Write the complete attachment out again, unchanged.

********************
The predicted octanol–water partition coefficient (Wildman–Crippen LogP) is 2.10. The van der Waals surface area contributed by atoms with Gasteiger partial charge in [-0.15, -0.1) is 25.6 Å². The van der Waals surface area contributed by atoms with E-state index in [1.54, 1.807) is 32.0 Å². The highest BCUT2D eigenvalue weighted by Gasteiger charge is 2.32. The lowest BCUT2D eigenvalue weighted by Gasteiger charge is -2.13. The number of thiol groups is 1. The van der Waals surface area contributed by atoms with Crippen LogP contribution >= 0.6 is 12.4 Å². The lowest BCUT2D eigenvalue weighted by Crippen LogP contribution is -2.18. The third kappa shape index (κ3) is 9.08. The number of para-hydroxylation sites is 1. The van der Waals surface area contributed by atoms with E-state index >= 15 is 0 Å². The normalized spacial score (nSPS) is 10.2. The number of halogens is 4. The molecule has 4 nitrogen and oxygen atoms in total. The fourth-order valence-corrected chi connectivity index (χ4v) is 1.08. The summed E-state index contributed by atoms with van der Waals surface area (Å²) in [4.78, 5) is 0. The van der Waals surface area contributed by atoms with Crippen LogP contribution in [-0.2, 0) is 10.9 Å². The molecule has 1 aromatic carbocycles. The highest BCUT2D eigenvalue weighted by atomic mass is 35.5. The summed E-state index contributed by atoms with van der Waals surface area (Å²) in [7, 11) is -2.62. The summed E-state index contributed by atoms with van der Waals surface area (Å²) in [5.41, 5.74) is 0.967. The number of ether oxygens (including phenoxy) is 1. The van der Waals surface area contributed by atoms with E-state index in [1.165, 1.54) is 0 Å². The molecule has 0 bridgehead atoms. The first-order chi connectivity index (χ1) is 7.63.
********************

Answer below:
The predicted octanol–water partition coefficient (Wildman–Crippen LogP) is 2.10. The van der Waals surface area contributed by atoms with Gasteiger partial charge in [-0.15, -0.1) is 25.6 Å². The van der Waals surface area contributed by atoms with E-state index in [1.54, 1.807) is 32.0 Å². The highest BCUT2D eigenvalue weighted by Gasteiger charge is 2.32. The lowest BCUT2D eigenvalue weighted by Gasteiger charge is -2.13. The number of thiol groups is 1. The van der Waals surface area contributed by atoms with Crippen LogP contribution >= 0.6 is 12.4 Å². The lowest BCUT2D eigenvalue weighted by Crippen LogP contribution is -2.18. The third kappa shape index (κ3) is 9.08. The number of para-hydroxylation sites is 1. The van der Waals surface area contributed by atoms with E-state index >= 15 is 0 Å². The normalized spacial score (nSPS) is 10.2. The number of halogens is 4. The molecule has 4 nitrogen and oxygen atoms in total. The fourth-order valence-corrected chi connectivity index (χ4v) is 1.08. The summed E-state index contributed by atoms with van der Waals surface area (Å²) in [4.78, 5) is 0. The van der Waals surface area contributed by atoms with Crippen LogP contribution in [-0.2, 0) is 10.9 Å². The molecule has 1 aromatic carbocycles. The highest BCUT2D eigenvalue weighted by atomic mass is 35.5. The summed E-state index contributed by atoms with van der Waals surface area (Å²) in [7, 11) is -2.62. The summed E-state index contributed by atoms with van der Waals surface area (Å²) in [5.41, 5.74) is 0.967. The number of ether oxygens (including phenoxy) is 1. The van der Waals surface area contributed by atoms with E-state index in [1.165, 1.54) is 0 Å². The molecule has 0 bridgehead atoms. The first-order chi connectivity index (χ1) is 7.63.